Traceless postcards offer gift of hope this Christmas

A message on a traceless postcard could help to reconnect families living with the grief and uncertainty of a missing loved one this Christmas, Australian Federal Police say.

The Australian Federal Police’s (AFP) National Missing Persons Coordination Centre (NMPCC), Australia Post, and the Salvation Army are working together to provide non-traceable, postage-paid postcards, to those in the community disconnected from their families. 

AFP Assistant Commissioner Debbie Platz, National Manager Crime Operations, said people go missing for a variety of reasons and it is not a crime to do so. Regardless, the uncertainty is often devastating for family and friends, especially during the Christmas period.

“The initiative aims to reconnect missing persons and the people left behind – those left wondering what happened to their loved one,” Assistant Commissioner Platz said.

“People, whether missing or estranged from their loved ones, can write a message on the postcard – available at Salvation Army centres – which will be delivered via a central Australia Post facility anonymously, with no identifiers of the sender’s location. This method ensures that those people who choose to be ‘missing’ can send a message home without their whereabouts becoming known.”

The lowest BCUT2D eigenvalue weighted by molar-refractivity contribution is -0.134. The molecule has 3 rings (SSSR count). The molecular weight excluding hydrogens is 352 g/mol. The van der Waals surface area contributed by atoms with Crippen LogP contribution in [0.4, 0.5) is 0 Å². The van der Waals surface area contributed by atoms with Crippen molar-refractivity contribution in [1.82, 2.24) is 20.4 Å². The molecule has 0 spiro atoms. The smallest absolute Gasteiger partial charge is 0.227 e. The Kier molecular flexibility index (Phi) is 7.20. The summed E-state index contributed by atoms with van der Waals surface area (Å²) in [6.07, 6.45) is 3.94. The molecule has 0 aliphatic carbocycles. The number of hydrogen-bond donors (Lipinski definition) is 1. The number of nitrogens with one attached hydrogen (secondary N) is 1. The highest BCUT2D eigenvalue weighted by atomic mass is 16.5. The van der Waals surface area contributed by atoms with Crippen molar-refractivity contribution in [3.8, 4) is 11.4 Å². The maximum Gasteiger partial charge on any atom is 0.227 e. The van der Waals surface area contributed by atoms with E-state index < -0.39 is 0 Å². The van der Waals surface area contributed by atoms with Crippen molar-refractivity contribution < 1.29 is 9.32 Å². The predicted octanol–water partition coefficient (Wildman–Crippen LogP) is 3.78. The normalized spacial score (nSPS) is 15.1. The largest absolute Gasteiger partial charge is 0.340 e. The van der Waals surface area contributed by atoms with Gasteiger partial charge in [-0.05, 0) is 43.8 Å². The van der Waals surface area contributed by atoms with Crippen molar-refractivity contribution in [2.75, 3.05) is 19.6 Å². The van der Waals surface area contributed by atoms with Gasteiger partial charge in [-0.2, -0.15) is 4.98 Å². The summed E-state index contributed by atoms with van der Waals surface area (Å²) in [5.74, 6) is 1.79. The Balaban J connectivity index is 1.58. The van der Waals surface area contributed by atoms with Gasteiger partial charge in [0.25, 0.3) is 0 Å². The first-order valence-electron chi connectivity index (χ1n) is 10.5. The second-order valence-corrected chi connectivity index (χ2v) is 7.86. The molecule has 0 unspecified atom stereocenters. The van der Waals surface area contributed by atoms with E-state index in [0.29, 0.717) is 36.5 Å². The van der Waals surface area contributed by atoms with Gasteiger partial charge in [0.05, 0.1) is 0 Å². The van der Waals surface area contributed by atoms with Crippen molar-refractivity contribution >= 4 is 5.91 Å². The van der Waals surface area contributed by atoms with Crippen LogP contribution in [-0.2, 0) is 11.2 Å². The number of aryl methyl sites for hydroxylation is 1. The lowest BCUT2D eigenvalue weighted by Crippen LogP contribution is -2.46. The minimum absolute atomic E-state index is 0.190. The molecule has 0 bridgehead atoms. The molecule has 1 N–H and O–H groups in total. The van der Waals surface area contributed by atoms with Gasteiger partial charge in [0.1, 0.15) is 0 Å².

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Families of missing persons often describe important dates such as birthdays and anniversaries as triggers that bring on both happy and sad memories, reminders of good times and the existing loss. This is especially the case during the Christmas and New Year period – a time normally reserved for family reunions and get-togethers.

“Receiving a message from a missing loved one could be the greatest Christmas gift for families waiting for answers,” Assistant Commissioner Platz said.

 “The festive season is a joyful time but it can also sharpen the pain caused by those absent during the holiday period. We hope this campaign provides the catalyst for those choosing to be distant from their families to let them know they are OK.”

A corner stone of the campaign is the partnership with the Salvation Army, whose staff and volunteers are responsible for distributing and collecting the postcards.

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Lieutenant Brad McIver, Community Service Operations Manager for the Salvation Army, said they were very happy to be partnering with the AFP to help people reconnect with family.

“We see the availability of these postcards as a wonderful way for people to let loved ones know that they are okay, and to perhaps consider a more long-term reconnection with their families,” he said.

Australia Post’s support of the NMPCC has been instrumental in getting this initiative off the ground with printing, collection and postage of postcards.

For more information about what the Salvation Army is doing at Christmas across the country, go to www.salvos.org.au.